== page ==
Merlin hopes that the time will come when more bats can be reliably identified using ultrasonic bat detectors. He suspects biologists still have much to learn about the status of bats that may be foraging high above forest canopies or living where no one has yet looked.
The smallest insect-eaters are often good at avoiding capture. For example, despite catching 79 species of bats at San Juan de Manapiare, as many as a dozen small insect-eating species likely escaped notice. Modern monofilament nets and traps do better at capturing such bats, but many still escape. High-flying free-tailed bats were abundant but found only in flood plain snags. None were caught in traps or mist nets.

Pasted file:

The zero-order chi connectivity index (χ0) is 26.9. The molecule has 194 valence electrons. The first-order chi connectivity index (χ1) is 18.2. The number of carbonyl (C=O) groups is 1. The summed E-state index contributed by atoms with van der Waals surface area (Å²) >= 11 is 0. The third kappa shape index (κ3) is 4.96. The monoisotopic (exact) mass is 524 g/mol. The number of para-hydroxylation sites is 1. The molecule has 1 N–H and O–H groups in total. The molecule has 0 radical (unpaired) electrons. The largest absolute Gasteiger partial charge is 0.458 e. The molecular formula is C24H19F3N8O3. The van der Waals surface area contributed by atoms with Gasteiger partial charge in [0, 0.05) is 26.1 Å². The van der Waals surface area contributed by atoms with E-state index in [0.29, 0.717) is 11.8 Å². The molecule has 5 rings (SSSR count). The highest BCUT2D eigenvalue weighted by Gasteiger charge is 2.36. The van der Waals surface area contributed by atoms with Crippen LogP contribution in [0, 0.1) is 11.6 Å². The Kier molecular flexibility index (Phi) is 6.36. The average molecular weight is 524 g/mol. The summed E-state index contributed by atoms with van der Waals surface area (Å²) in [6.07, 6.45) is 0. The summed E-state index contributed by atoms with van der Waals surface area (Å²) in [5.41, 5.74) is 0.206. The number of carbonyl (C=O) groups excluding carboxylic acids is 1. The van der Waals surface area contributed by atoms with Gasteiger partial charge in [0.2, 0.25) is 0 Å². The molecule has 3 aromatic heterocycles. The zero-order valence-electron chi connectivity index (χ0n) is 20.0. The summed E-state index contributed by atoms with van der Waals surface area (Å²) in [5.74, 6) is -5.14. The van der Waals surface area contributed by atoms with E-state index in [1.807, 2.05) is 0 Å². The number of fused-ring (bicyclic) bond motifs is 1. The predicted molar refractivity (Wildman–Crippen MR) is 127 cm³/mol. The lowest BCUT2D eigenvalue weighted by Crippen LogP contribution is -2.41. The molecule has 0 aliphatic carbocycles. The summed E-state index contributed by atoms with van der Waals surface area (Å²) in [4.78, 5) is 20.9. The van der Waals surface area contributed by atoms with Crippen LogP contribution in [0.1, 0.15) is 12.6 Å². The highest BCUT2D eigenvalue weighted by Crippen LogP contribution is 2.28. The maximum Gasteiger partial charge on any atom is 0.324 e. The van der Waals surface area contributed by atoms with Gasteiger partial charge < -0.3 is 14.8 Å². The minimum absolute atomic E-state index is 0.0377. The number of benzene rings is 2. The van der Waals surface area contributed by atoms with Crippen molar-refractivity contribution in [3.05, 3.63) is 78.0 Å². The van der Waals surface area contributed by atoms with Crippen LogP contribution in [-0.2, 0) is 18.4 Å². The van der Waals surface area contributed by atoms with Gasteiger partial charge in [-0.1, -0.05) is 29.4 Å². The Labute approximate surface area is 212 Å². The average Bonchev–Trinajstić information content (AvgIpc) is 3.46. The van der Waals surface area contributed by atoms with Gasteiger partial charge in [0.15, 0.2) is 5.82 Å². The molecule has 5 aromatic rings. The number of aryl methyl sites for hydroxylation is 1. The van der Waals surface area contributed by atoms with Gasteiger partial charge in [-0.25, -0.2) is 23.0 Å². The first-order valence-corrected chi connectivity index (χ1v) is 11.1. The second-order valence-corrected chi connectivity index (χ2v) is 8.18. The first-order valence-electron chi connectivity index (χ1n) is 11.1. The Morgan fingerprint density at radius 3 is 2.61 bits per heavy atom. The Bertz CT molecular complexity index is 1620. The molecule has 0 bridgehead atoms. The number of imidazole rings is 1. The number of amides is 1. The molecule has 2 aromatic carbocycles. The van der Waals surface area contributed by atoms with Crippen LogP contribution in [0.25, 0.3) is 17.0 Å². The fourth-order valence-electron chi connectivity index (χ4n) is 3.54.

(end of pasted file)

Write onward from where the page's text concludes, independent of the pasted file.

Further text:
The Ega long-tongued bat (Scleronycteris ega), a nectar-feeding species, was captured only once in the entire year of Amazonas Territory collecting, but likely was present at multiple locations, including in the San Juan de Manapiare area where 58 individuals of six nectar bat species were captured. Merlin can’t help but wonder if this bat might have been found to be common if only his team had been able to net 100 feet higher in the forest canopy where numerous bat-pollinated plants have since been discovered.
Four genera and seven species of free-tailed bats were found in unusually abundant and accessible snags created by extensive flooding. Despite its wide distribution across Latin America, just three brown mastiff bats (Promops nasutus) were captured, all at San Juan, burrowed into rotting wood in snags.
Ironically, tree-kills that we normally view as evidence of disaster, to be prevented whenever possible, are key to the very survival of many animals, especially bats that depend on snags for homes. Merlin points out:
To the extent that we successfully protect against fire and flooding, we can jeopardize the health of whole ecosystems.